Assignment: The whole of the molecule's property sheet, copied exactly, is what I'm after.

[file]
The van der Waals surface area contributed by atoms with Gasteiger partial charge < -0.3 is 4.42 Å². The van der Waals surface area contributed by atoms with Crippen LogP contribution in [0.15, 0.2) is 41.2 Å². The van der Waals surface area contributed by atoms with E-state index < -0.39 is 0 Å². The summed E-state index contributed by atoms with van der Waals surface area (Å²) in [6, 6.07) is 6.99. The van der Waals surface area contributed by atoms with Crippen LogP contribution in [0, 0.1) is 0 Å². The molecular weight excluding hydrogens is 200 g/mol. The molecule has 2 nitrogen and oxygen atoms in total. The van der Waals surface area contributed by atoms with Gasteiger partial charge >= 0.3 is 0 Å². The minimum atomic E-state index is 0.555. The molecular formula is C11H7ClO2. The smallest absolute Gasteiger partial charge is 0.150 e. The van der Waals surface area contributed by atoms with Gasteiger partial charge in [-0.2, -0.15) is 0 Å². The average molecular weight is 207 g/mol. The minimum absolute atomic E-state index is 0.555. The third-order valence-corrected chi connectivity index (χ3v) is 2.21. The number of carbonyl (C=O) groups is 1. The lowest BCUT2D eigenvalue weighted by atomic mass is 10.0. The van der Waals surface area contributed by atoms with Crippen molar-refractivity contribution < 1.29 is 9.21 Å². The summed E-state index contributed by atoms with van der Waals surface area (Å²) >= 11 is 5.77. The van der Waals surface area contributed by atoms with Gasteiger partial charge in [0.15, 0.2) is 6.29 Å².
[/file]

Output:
The van der Waals surface area contributed by atoms with Gasteiger partial charge < -0.3 is 4.42 Å². The van der Waals surface area contributed by atoms with Crippen LogP contribution in [0.15, 0.2) is 41.2 Å². The van der Waals surface area contributed by atoms with E-state index < -0.39 is 0 Å². The summed E-state index contributed by atoms with van der Waals surface area (Å²) in [6, 6.07) is 6.99. The van der Waals surface area contributed by atoms with Crippen LogP contribution in [0, 0.1) is 0 Å². The molecular weight excluding hydrogens is 200 g/mol. The molecule has 2 nitrogen and oxygen atoms in total. The van der Waals surface area contributed by atoms with Gasteiger partial charge >= 0.3 is 0 Å². The minimum atomic E-state index is 0.555. The molecular formula is C11H7ClO2. The smallest absolute Gasteiger partial charge is 0.150 e. The van der Waals surface area contributed by atoms with Gasteiger partial charge in [-0.2, -0.15) is 0 Å². The average molecular weight is 207 g/mol. The minimum absolute atomic E-state index is 0.555. The third-order valence-corrected chi connectivity index (χ3v) is 2.21. The number of carbonyl (C=O) groups is 1. The lowest BCUT2D eigenvalue weighted by atomic mass is 10.0. The van der Waals surface area contributed by atoms with Crippen molar-refractivity contribution < 1.29 is 9.21 Å². The summed E-state index contributed by atoms with van der Waals surface area (Å²) >= 11 is 5.77. The van der Waals surface area contributed by atoms with Gasteiger partial charge in [0.15, 0.2) is 6.29 Å².